Pinkston sixth and seventh grade students attended a presentation Wednesday called Keepin' it Real in a Virtual World brought to them by the Mountain Home Junior Auxiliary. The presentation is the Junior Auxiliary's National Focus Project for the year and this year they invited Kristina Carnes from the Arkansas Attorney General's Office. Carnes, Community Educator for Attorney General Leslie Rutledge, spoke to the students about internet safety, cyber bullying and how to maintain genuine relationships over the internet, instead of potentially winding up a victim.
Carnes spoke about a trend known by the slang term "catfishing" in which an individual uses a fake social media profile for networking or for bullying purposes. Some "catfish" use a fake profile to interact with others because they may believe people wouldn't like them for who they are. Others use it as a means to bully or get revenge. She suggests teens only interact with people on social media they know in real life and to not disclose personal information about themselves. She also warns those who bully online are giving attorneys evidence which could be used against the bully later.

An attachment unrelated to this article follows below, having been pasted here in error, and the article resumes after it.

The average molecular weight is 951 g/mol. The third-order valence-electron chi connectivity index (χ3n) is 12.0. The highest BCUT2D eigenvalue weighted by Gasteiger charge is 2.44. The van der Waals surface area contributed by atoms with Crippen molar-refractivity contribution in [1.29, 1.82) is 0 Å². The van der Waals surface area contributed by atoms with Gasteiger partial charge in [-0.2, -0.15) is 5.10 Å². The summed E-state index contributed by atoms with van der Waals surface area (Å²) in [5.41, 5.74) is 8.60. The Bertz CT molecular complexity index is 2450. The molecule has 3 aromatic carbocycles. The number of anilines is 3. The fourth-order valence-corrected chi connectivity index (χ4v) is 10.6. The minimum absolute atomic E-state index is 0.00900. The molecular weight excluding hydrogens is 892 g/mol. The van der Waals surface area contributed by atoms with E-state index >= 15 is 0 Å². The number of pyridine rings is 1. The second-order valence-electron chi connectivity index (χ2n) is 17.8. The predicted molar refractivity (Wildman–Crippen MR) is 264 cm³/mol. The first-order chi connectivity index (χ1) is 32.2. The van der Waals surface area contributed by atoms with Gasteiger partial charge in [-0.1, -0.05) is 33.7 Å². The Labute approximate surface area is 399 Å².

Carnes identifies another type of more dangerous person who may have a fake profile-the online predator.
Carnes says online predators can be male or female and can try to foster a relationship over a long period of time before trying to meet up with a person. Carnes says teens should never meet up with someone they don't know. Teens should also block people they do not know, not engage them and tell an adult they trust about the situation.
Pinkston seventh grader Lexi Rauls says she learned a lot from the presentation.
The full presentation, along with other safety tips for teens online, can be found at https://arkansasag.gov/programs/internet-safety/childrens-materials/ .
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